10. Larson G, Dobney K, Albarella U, Fang M, Matisoo-Smith E, Robins J, Lowden S, Finlayson H, Brand T, Willerslev E, et al.: Worldwide Phylogeography of Wild Boar Reveals Multiple Centers of Pig Domestication.

    Science 2005, 307(5715):1618-1621. PubMed Abstract | Publisher Full Text OpenURL

  11. Luikart G, Gielly L, Excoffier L, Vigne JD, Bouvet J, Taberlet P: Multiple maternal origins and weak phylogeographic structure in domestic goats.

    Proceedings National Academy of Sciences USA 2001, 98(10):5927-5932. Publisher Full Text OpenURL

  12. Vigne JD: The large 'true' Mediterranean islands as a model for the Holocene human impact on the European vertebrate fauna? Recent data and new reflections. In The Holocene History of the European Vertebrate Fauna Modern Aspects of Research. Edited by Benecke N. Rahden/Westf.: Verlag Marie Leidorf GmbH; 1999:295-321. OpenURL

  13. Taberlet P, Valentini A, Rezaei HR, Naderi S, Pompanon F, Negrini R, Ajmone-Marsan P: Are cattle, sheep, and goats endangered species?

    Molecular Ecology 2008, 17(1):275-284. PubMed Abstract | Publisher Full Text OpenURL

  14. Cymbron T, Freeman AR, Malheiro IM, Vigne J-D, Bradley DG: Microsatellite diversity suggests different histories for Mediterranean and Northern European cattle populations.

    Proceedings of the Royal Society B: Biological Sciences 2005, 272(1574):1837-1843. Publisher Full Text OpenURL

  15. Pereira F, Davis SJM, Pereira L, McEvoy B, Bradley DG, Amorim A: Genetic Signatures of a Mediterranean Influence in Iberian Peninsula Sheep Husbandry.

    Molecular Biology and Evolution 2006, 23(7):1420-1426. Publisher Full Text OpenURL

  16. Pereira F, Pereira L, Van Asch B, Bradley D, A A: The mtDNA catalogue of all Portuguese autochthonous goat (Capra hircus) breeds: high diversity of female lineages at the western fringe of European distribution.

    Molecular Ecology 2005, 14(8):2313-2318. PubMed Abstract | Publisher Full Text OpenURL

  17. Pellecchia M, Negrini R, Colli L, Patrini M, Milanesi E, Achilli A, Bertorelle G, Cavalli-Sforza LL, Piazza A, Torroni A, et al.: The mystery of Etruscan origins: novel clues from Bos taurus mitochondrial DNA.

    Proceedings of the Royal Society B: Biological Sciences 2007, 274(1614):1175-1179. Publisher Full Text OpenURL

  18. Cañón J, García D, García-Atance MA, Obexer-Ruff G, Lenstra JA, Ajmone-Marsan P, Dunner S: Geographical partitioning of goat diversity in Europe and the Middle East.

    Animal Genetics 2006, 37(4):327-334. PubMed Abstract | Publisher Full Text OpenURL

  19. Saitbekova N, Gaillard C, Obexer-Ruff G, Dolf G: Genetic diversity in Swiss goat breeds based on microsatellite analysis.

    Animal Genetics 1999, 30:36-41. PubMed Abstract | Publisher Full Text OpenURL

  20. Yang IS, Zhao H, Li K, Peng ZZ, Montgomery GW: Determination of genetic relationships among five indigenous Chinese goat breeds with six microsatellite markers.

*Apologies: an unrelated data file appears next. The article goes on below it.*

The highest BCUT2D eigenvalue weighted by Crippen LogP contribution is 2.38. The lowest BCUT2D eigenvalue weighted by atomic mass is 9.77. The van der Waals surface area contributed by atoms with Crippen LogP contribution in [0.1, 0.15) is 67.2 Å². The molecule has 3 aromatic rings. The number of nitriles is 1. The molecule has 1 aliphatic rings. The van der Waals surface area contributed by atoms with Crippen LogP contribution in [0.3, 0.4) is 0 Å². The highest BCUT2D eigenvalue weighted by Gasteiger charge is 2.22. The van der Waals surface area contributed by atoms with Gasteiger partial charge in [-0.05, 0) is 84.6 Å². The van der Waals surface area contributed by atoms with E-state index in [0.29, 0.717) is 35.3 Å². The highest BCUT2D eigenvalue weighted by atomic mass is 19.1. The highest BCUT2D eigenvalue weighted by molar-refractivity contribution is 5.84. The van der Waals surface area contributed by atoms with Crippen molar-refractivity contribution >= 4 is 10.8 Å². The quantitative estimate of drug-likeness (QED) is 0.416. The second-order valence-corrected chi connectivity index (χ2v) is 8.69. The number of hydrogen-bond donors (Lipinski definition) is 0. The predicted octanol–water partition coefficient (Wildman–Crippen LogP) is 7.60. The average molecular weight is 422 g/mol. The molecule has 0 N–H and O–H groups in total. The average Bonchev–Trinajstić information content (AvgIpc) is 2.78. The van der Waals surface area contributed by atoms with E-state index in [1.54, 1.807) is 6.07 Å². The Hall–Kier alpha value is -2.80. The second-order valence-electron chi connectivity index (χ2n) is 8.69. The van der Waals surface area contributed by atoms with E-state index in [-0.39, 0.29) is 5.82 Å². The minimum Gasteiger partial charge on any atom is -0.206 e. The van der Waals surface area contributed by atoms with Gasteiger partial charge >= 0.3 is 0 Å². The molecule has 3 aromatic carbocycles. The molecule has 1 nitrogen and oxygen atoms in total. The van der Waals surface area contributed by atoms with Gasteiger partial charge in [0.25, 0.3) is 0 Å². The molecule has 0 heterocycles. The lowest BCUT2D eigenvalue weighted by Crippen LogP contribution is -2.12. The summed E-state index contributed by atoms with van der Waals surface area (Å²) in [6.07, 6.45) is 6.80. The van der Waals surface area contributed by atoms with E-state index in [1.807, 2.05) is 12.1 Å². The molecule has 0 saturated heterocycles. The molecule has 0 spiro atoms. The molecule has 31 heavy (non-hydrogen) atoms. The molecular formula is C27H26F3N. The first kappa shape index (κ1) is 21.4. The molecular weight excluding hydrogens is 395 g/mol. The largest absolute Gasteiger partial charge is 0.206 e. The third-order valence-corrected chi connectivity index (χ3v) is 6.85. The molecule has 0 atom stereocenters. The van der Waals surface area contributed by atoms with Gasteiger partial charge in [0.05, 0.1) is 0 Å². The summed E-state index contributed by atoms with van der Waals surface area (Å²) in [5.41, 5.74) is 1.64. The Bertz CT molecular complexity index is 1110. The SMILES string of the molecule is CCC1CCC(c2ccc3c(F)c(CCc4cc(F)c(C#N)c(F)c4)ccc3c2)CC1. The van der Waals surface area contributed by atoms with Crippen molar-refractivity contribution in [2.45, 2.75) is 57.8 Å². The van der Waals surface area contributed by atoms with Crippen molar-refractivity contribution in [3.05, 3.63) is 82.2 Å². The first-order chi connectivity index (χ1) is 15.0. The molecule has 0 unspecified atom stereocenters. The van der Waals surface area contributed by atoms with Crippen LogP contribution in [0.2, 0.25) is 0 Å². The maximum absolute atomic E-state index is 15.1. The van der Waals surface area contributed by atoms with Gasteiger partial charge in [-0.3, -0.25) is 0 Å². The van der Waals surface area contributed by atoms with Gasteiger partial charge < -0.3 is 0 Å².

Animal Genetics 1999, 30:452-455. PubMed Abstract | Publisher Full Text OpenURL

  21. Barker T, Mukherjee M, Selvaraj M: Genetic variation within and relationships among populations of Asian goats (Capra hircus).

    Journal of Animal Breeding and Genetics 2001, 118(4):213-233. Publisher Full Text OpenURL

  22. Li X-L, Valentini A: Genetic diversity of Chinese indigenous goat breeds based on microsatellite markers.

    Journal of Animal Breeding and Genetics 2004, 121(5):350-355. Publisher Full Text OpenURL

  23. Sultana S, Mannen H, Tsuji S: Mitochondrial DNA diversity of Pakistani goats.

    Animal Genetics 2003, 34(6):417-421. PubMed Abstract | Publisher Full Text OpenURL

  24. Joshi MB, Rout PK, Mandal AK, Tyler-Smith C, Singh L, Thangaraj K: Phylogeography and Origin of Indian Domestic Goats.

    Molecular Biology Evolution 2004, 21(3):454-462. Publisher Full Text OpenURL

  25. Chen S, Su YH, Wu SF, Sha T, Zhang YP: Mitochondrial diversity and phylogeographic structure of Chinese domestic goats.

    Molecular Phylogenetics and Evolution 2005, 37:804-814. Publisher Full Text OpenURL

  26. Odahara S, Chung H, Choi S, Yu S, Sasazaki S, Mannen H, Park C, Lee J: Mitochondrial DNA diversity of Korean native goats.

    Asian-Australasian Journal of Animal Sciences 2006, 19:482-485. OpenURL

  27. Sardina M, Ballester M, Marmi J, Finocchiaro R, van Kaam J, Portolano B, Folch J: Phylogenetic analysis of Sicilian goats reveals a new mtDNA lineage.

    Animal Genetics 2006, 37(4):376-378. PubMed Abstract | Publisher Full Text OpenURL

  28. Amills M, Capote J, Tomas A, Kelly L, Obexer-Ruff G, Angiolillo A, Sanchez A: Strong phylogeographic relationships among three goat breeds from the Canary Islands.

    Journal of Dairy Research 2004, 71(03):257-262. PubMed Abstract | Publisher Full Text OpenURL

  29. Azor PJ, Monteagudo LV, Luque M, Tejedor MT, Rodero E, Sierra I, Herrera M, Rodero A, Arruga MV: Phylogenetic relationships among Spanish goats breeds.

    Animal Genetics 2005, 36(5):423-425. PubMed Abstract | Publisher Full Text OpenURL

  30. Baumung R, SH , Hoffmann I: Genetic diversity studies in farm animals - a survey.

    Journal of Animal Breeding and Genetics 2004, 121:361-373. Publisher Full Text OpenURL

  31. Baumung R, Simianer H, Hoffmann I: Genetic diversity studies in farm animals - a survey.

    Journal of Animal Breeding and Genetics 2004, 121:361-373. Publisher Full Text OpenURL